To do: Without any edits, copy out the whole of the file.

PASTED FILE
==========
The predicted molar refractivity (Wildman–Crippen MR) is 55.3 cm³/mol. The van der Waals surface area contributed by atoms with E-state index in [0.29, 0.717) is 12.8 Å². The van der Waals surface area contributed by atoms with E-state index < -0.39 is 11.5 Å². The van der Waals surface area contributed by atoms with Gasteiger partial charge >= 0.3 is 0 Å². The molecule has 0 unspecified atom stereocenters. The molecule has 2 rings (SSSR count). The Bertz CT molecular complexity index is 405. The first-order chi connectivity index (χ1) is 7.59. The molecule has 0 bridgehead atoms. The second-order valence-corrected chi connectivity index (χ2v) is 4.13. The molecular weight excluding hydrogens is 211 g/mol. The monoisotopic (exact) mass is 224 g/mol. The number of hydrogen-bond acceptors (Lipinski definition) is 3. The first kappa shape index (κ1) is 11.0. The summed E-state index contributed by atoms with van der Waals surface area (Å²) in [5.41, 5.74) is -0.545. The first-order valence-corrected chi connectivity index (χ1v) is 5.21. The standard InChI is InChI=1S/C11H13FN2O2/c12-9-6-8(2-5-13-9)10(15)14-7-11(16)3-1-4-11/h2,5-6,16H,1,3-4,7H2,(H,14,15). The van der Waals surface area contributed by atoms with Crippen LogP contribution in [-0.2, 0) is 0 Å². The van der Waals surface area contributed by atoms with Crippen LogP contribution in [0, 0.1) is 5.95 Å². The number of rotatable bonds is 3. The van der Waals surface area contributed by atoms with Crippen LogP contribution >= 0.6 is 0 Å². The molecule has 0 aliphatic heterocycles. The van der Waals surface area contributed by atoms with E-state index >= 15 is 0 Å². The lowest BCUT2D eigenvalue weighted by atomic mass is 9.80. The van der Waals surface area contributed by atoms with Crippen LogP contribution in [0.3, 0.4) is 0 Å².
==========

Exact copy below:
The predicted molar refractivity (Wildman–Crippen MR) is 55.3 cm³/mol. The van der Waals surface area contributed by atoms with E-state index in [0.29, 0.717) is 12.8 Å². The van der Waals surface area contributed by atoms with E-state index < -0.39 is 11.5 Å². The van der Waals surface area contributed by atoms with Gasteiger partial charge >= 0.3 is 0 Å². The molecule has 0 unspecified atom stereocenters. The molecule has 2 rings (SSSR count). The Bertz CT molecular complexity index is 405. The first-order chi connectivity index (χ1) is 7.59. The molecule has 0 bridgehead atoms. The second-order valence-corrected chi connectivity index (χ2v) is 4.13. The molecular weight excluding hydrogens is 211 g/mol. The monoisotopic (exact) mass is 224 g/mol. The number of hydrogen-bond acceptors (Lipinski definition) is 3. The first kappa shape index (κ1) is 11.0. The summed E-state index contributed by atoms with van der Waals surface area (Å²) in [5.41, 5.74) is -0.545. The first-order valence-corrected chi connectivity index (χ1v) is 5.21. The standard InChI is InChI=1S/C11H13FN2O2/c12-9-6-8(2-5-13-9)10(15)14-7-11(16)3-1-4-11/h2,5-6,16H,1,3-4,7H2,(H,14,15). The van der Waals surface area contributed by atoms with Crippen LogP contribution in [-0.2, 0) is 0 Å². The van der Waals surface area contributed by atoms with Crippen LogP contribution in [0, 0.1) is 5.95 Å². The number of rotatable bonds is 3. The van der Waals surface area contributed by atoms with Crippen LogP contribution >= 0.6 is 0 Å². The molecule has 0 aliphatic heterocycles. The van der Waals surface area contributed by atoms with E-state index >= 15 is 0 Å². The lowest BCUT2D eigenvalue weighted by atomic mass is 9.80. The van der Waals surface area contributed by atoms with Crippen LogP contribution in [0.3, 0.4) is 0 Å².